In week three, we look at the teacher-student relationship in the classroom and how this relationship is experienced by both parties.  We also examine some of the ways that schools create winners and losers, how they both promote and ameliorate social differences.

In week four, we look as school organization from several perspectives:  alternative ways of school organization and their implications for school outcomes; the loose coupling of the nested components of American schooling (classroom, school, school district, and state system) that make it different from other organizations; and the reasons that structural reforms often have little impact on teaching practice.

In week five, we look at the social and cultural pressures that shape school.  This includes examining how the shared expectations of teachers, students, and parents reinforce our conception of what a “real school” is; the rampant formalism that runs through schooling, favoring process over content; and the organizational features of schooling that allow it to carry social functions that the organization of families does not allow.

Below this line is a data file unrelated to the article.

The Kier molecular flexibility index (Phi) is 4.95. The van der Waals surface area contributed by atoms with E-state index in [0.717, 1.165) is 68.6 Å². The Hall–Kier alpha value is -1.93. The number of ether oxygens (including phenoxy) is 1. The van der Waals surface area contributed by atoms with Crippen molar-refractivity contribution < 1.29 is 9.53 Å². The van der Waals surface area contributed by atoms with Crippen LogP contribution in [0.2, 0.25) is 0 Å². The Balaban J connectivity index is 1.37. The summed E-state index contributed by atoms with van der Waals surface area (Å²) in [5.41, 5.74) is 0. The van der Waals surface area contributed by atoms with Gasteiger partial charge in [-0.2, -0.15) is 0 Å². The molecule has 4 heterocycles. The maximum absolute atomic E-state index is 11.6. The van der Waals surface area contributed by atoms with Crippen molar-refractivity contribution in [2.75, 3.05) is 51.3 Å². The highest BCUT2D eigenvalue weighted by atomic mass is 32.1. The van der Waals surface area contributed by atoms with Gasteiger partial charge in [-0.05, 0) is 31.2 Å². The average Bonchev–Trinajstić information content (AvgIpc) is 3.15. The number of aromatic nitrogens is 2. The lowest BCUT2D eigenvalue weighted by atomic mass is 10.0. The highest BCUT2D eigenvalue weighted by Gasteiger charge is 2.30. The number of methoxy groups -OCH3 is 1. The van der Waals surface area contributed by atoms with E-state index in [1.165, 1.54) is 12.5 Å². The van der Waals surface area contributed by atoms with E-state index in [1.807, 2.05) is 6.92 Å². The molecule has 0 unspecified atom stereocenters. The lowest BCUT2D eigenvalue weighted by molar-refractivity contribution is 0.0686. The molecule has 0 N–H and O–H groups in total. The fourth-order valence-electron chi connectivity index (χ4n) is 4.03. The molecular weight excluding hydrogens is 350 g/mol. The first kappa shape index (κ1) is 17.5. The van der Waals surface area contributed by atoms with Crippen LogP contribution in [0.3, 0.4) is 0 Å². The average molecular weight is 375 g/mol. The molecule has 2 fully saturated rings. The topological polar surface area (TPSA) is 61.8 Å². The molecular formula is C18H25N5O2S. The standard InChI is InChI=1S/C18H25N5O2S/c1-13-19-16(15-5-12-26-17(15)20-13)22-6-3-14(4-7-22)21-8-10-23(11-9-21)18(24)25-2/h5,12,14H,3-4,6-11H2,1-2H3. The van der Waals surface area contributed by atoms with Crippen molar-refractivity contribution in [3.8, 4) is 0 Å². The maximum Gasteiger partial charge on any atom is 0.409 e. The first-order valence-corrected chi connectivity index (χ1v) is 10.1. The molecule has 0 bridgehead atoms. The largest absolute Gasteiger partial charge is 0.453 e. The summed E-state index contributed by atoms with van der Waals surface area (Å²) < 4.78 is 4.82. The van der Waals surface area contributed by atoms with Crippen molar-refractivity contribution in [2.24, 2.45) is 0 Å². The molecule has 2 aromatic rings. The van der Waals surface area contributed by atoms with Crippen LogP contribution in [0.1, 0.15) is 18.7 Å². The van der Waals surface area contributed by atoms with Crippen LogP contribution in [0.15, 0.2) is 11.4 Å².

In week six, we look at the role that race, class, and culture have in schooling.  Among other things, this means examining the class and race factors that shape the kind of cultural knowledge and skill (cultural capital) schools value and try to teach; and the problem of attempting to teach this culture without at the same time demeaning or repressing other cultures.